3

We were approached by an independent broker. This broker has made us an offer on our house on behalf of a reputable developer in our city. I won't get into details but it is for an inner city multi unit development. 2 adjacent lots (other owners) are also involved. I am not concerned about the legitimacy of the parties involved or the fairness of the amount offered (I have looked into all this).

Question 1 . We have been offered just over 1 million each. The broker would get 5% of this. 150 thousand commission on the three properties. I thought 2% would be my offer. Is 5% justified? 20 thousand or 50 thousand!

Question 2. To round off the figures for convenience. The developer has offered 50 thousand deposit each property...the balance on final closing . The broker says that of our 50 thousand, he would get 25 thousand and we would get 25 thousand. If the deal does not go through, then we both keep our share of the deposit. Is it reasonable for the broker to expect 50% of the deposit when his overall commission is 5% ? Why would he not get 5% of the deposit ($2,500 instead of $25,000). He is getting half of his total potential total commission from the deposit.

The brokers aces in this....the offered price is about 40% above local property values. Our aces...no imperative to move. He needs all three properties for this transaction.

Perhaps this is all the norm. Any thoughts appreciated.

Thanks


Thank for the feedback.

As stated the final price, legitimacy of the developer, etc. is not my question.

I was wondering what a reasonable amount for the broker should be. 2% on a million is 20 thousand. That's a lot of money for putting a deal together. There isn't anything for the broker to split with another agent, etc. No advertising or other costs other than having pulled a few land titles.

What the broker has done has gone to a major developer in our city. Told them he can possibly get three adjacent residential lots together in an area that has high traffic already been rezoned for a multi residential unit. He offered us all the same ....just over a million each and 5% fee (from seller). So...I'm now leaning to 2% max. And, yes, I'm not naive and won't be signing anything until I go through everything with a fine tooth comb.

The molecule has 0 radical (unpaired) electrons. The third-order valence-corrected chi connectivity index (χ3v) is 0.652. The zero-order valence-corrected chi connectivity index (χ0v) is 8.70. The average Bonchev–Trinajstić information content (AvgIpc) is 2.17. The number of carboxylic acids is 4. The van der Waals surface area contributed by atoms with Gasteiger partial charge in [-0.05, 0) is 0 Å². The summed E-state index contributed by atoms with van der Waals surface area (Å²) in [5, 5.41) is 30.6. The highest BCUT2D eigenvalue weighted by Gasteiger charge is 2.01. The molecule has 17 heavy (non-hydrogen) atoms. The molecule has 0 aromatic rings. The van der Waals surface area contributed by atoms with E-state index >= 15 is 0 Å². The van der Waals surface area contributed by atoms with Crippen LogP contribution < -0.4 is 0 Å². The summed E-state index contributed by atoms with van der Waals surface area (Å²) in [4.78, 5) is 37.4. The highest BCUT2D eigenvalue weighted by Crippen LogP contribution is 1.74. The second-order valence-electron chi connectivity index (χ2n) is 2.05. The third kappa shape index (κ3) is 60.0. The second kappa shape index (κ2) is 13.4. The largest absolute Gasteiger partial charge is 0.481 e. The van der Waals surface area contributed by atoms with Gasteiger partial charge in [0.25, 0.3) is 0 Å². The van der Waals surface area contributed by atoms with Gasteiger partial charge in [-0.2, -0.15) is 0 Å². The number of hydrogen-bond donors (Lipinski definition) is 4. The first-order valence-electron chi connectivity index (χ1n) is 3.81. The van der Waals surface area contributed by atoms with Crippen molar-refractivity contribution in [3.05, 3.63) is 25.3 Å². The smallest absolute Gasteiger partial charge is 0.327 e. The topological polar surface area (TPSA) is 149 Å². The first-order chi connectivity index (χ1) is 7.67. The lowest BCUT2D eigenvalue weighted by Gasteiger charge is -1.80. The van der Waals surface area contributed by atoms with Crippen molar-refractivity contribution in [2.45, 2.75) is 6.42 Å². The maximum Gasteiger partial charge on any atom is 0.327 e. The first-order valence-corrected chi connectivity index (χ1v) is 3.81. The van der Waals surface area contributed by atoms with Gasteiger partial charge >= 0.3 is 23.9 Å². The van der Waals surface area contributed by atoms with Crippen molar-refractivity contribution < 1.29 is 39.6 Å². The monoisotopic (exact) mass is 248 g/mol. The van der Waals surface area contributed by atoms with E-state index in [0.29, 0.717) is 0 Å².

• 1
    It would be whatever you agree to, obviously the deposit is a bit low, the cmommision a bit high, but if you are being offered 40% above what you consider market value, then it is something you will have to negotiate and agree to if you are happy to sell in the first place. – user9822 Jan 14 '15 at 20:52
  • When you go through an agency, the typical cut is %3, of which the individual broker typically gets half. Sounds to me like he is taking advantage of your lack of experience. Saying "no" is a very effective negotiation tactic. – John Shedletsky Jan 14 '15 at 21:29
  • What country are you in? – JoeTaxpayer Jan 14 '15 at 22:08
  • Welcome to Money.SE. The question is on topic, but what you added below as an answer is just a clarification of the question, and I moved it up here accordingly. – JoeTaxpayer Jan 14 '15 at 23:47
5

My concern is related to the deposit.

Imagine that you are selling your house on the market. You sign a deal that with a broker for 6% commission. If they don't find a buyer they get nothing. If they find somebody willing to make a deposit, but it falls through they still end up with nothing. If the buyer has their own agent the commission is split.

Now look at your case.

This broker represents the developer. They are offering you 1,000,000 but the broker will keep $50,000. So in reality you are being offered $950,000 for the property. Why isn't the developer paying the broker? They are being tasked to negotiate with three home owners.

The deposit is strange. 25K for you and 25K for the broker. But if they represent the developer why do they need to keep 25K per property.

Maybe they don't really represent the developer. But if they do represent the developer they may be trying to secure the property for a 2.5% deposit. The brokers 2.5% is a phantom.

You need a lawyer to review the documents. You need to make sure that the contract is legitimate. You also need somebody to appraise the properties. You also need a meeting with your neighbors. In fact that might be the place to start.

0

An offer price has nothing to do with the broker's commission. I would simply counter with 1.025 million. That is a million plus 2.5% for you if that is what you are entitled to.

I am not sure what you are talking about with your counter. You don't pay their broker, ever. With this much money involved you would either get your own broker or a lawyer. Most brokers/lawyers would be more than happy to make 5-10K on a done deal. So if you are looking at incurring costs that should be your range.

You must log in to answer this question.

Not the answer you're looking for? Browse other questions tagged .